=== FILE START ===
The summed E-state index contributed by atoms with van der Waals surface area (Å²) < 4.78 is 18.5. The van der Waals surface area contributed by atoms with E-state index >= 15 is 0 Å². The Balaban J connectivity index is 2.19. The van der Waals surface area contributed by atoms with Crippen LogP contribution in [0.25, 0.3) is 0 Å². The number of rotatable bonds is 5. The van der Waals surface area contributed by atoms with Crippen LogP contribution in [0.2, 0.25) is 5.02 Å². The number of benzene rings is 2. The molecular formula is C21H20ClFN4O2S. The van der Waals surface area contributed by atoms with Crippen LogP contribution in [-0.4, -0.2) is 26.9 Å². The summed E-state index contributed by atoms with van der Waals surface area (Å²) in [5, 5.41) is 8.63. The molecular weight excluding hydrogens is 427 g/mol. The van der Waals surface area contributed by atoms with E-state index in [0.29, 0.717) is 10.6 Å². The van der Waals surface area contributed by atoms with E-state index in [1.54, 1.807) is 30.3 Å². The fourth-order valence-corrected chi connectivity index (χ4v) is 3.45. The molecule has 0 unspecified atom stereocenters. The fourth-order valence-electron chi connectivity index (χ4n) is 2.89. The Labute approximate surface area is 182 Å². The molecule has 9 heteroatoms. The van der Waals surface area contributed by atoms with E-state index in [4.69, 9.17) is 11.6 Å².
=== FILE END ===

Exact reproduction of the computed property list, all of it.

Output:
The summed E-state index contributed by atoms with van der Waals surface area (Å²) < 4.78 is 18.5. The van der Waals surface area contributed by atoms with E-state index >= 15 is 0 Å². The Balaban J connectivity index is 2.19. The van der Waals surface area contributed by atoms with Crippen LogP contribution in [0.25, 0.3) is 0 Å². The number of rotatable bonds is 5. The van der Waals surface area contributed by atoms with Crippen LogP contribution in [0.2, 0.25) is 5.02 Å². The number of benzene rings is 2. The molecular formula is C21H20ClFN4O2S. The van der Waals surface area contributed by atoms with Crippen LogP contribution in [-0.4, -0.2) is 26.9 Å². The summed E-state index contributed by atoms with van der Waals surface area (Å²) in [5, 5.41) is 8.63. The molecular weight excluding hydrogens is 427 g/mol. The van der Waals surface area contributed by atoms with E-state index in [0.29, 0.717) is 10.6 Å². The van der Waals surface area contributed by atoms with E-state index in [1.54, 1.807) is 30.3 Å². The fourth-order valence-corrected chi connectivity index (χ4v) is 3.45. The molecule has 0 unspecified atom stereocenters. The fourth-order valence-electron chi connectivity index (χ4n) is 2.89. The Labute approximate surface area is 182 Å². The molecule has 9 heteroatoms. The van der Waals surface area contributed by atoms with E-state index in [4.69, 9.17) is 11.6 Å².